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Title: Separation of power in Kenya: analysis of the relations between judiciary and the executive

Authors: Michael Wabomba Masinde

Addresses: School of Law, Moi University, P.O. Box 3900-30100, Eldoret, Kenya

Abstract: The separation of powers doctrine is a fundamental principle of law that maintains that all three organs of government remain separate. This requires that the judiciary, the executive and the legislature all remain distinct from each other to ensure that the different arms of government do not encroach upon each other. The rationale of the separation of powers is often elided with the rationale of checks and balances and with the rationale of the dispersal of power generally in a constitutional system. The subject is divided into two substantive parts. The first part analyses the origin, nature, purpose and major modern manifestation of the doctrine of separation of powers. The second part focuses on how the doctrine operated in Kenya under the repealed constitution (pre-2010) and how it has contributed to a solid and sustained constitutional system post 2010. The relationship between the executive and the judiciary forms the crux of the second part with judicial independence as a common theme.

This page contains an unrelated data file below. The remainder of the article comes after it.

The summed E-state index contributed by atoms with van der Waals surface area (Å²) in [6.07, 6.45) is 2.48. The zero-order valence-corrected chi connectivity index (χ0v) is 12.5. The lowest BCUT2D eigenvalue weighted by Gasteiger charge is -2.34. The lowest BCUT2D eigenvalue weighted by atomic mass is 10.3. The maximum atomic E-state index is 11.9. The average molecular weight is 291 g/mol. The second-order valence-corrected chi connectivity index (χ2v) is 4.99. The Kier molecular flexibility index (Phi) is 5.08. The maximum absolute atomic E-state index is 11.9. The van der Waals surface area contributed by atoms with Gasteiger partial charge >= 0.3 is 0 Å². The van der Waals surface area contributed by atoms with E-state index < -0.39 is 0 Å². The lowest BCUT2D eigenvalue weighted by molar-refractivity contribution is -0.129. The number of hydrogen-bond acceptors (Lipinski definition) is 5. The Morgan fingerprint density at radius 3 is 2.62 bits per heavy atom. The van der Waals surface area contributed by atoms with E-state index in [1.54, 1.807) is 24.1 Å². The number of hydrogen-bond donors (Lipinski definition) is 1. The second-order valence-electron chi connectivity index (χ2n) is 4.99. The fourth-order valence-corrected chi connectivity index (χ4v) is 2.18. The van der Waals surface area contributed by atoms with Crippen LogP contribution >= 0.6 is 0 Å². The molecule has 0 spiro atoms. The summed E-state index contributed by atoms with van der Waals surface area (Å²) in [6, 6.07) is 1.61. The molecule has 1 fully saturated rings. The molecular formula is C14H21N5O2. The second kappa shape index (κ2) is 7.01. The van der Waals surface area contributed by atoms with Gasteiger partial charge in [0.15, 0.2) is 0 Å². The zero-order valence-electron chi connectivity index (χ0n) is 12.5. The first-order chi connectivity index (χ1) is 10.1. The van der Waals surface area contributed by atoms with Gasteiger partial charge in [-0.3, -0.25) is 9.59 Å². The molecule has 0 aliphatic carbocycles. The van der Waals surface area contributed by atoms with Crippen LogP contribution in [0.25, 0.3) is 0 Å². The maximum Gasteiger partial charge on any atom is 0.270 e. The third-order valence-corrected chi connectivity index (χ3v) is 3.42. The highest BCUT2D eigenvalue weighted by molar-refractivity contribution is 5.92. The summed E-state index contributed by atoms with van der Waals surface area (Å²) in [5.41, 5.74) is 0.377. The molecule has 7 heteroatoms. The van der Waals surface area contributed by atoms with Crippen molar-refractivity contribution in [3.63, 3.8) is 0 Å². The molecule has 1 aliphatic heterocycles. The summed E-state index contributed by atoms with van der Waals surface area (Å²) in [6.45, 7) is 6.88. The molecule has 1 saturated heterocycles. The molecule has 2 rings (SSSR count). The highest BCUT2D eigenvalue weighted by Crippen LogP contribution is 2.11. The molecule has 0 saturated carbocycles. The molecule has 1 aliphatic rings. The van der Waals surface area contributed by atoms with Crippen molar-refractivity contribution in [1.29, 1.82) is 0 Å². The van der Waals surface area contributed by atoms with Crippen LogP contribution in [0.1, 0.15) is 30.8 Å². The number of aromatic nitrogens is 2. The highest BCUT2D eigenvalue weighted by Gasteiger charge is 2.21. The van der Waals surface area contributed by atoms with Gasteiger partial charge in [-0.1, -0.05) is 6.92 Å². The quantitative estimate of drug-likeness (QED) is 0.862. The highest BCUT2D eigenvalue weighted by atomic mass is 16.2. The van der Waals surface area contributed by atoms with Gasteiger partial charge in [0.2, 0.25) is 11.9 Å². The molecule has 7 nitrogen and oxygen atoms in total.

Keywords: separation of powers; executive; judiciary; legislature; checks and balances; judicial independence; judicial activism; judicial restraint; Kenya; constitution; executive-judiciary relationship.

DOI: 10.1504/IJHRCS.2017.082689

International Journal of Human Rights and Constitutional Studies, 2017 Vol.5 No.1, pp.32 - 42

Available online: 03 Mar 2017 *

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